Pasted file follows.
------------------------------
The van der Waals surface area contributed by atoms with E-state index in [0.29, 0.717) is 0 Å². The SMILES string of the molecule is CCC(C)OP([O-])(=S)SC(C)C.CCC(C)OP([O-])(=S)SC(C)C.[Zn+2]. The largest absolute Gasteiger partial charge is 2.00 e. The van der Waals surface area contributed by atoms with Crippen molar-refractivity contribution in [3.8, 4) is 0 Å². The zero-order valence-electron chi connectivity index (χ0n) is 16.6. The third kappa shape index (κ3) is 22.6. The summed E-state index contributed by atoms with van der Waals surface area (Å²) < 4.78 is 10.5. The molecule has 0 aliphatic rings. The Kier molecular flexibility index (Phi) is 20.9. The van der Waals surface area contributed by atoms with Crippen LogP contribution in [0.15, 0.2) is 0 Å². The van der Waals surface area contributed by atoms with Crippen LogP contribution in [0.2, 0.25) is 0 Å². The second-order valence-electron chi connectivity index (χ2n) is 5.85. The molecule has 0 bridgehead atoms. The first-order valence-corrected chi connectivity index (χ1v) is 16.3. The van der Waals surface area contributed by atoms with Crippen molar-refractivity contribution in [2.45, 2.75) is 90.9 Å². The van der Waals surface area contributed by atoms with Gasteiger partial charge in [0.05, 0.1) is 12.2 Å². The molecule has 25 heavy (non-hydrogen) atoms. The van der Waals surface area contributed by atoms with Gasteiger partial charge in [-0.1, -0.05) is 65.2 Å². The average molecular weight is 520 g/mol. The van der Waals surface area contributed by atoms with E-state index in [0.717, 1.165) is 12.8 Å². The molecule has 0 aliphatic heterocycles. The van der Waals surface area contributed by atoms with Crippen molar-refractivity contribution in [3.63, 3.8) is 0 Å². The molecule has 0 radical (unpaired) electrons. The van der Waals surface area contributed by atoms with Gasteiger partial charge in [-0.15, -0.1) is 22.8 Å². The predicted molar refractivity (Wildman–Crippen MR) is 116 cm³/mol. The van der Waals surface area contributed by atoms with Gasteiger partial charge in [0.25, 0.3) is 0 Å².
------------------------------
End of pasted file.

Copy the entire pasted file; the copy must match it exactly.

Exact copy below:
The van der Waals surface area contributed by atoms with E-state index in [0.29, 0.717) is 0 Å². The SMILES string of the molecule is CCC(C)OP([O-])(=S)SC(C)C.CCC(C)OP([O-])(=S)SC(C)C.[Zn+2]. The largest absolute Gasteiger partial charge is 2.00 e. The van der Waals surface area contributed by atoms with Crippen molar-refractivity contribution in [3.8, 4) is 0 Å². The zero-order valence-electron chi connectivity index (χ0n) is 16.6. The third kappa shape index (κ3) is 22.6. The summed E-state index contributed by atoms with van der Waals surface area (Å²) < 4.78 is 10.5. The molecule has 0 aliphatic rings. The Kier molecular flexibility index (Phi) is 20.9. The van der Waals surface area contributed by atoms with Crippen LogP contribution in [0.15, 0.2) is 0 Å². The van der Waals surface area contributed by atoms with Crippen LogP contribution in [0.2, 0.25) is 0 Å². The second-order valence-electron chi connectivity index (χ2n) is 5.85. The molecule has 0 bridgehead atoms. The first-order valence-corrected chi connectivity index (χ1v) is 16.3. The van der Waals surface area contributed by atoms with Crippen molar-refractivity contribution in [2.45, 2.75) is 90.9 Å². The van der Waals surface area contributed by atoms with Gasteiger partial charge in [0.05, 0.1) is 12.2 Å². The molecule has 25 heavy (non-hydrogen) atoms. The van der Waals surface area contributed by atoms with Gasteiger partial charge in [-0.1, -0.05) is 65.2 Å². The average molecular weight is 520 g/mol. The van der Waals surface area contributed by atoms with E-state index in [0.717, 1.165) is 12.8 Å². The molecule has 0 aliphatic heterocycles. The van der Waals surface area contributed by atoms with Crippen molar-refractivity contribution in [3.63, 3.8) is 0 Å². The molecule has 0 radical (unpaired) electrons. The van der Waals surface area contributed by atoms with Gasteiger partial charge in [-0.15, -0.1) is 22.8 Å². The predicted molar refractivity (Wildman–Crippen MR) is 116 cm³/mol. The van der Waals surface area contributed by atoms with Gasteiger partial charge in [0.25, 0.3) is 0 Å².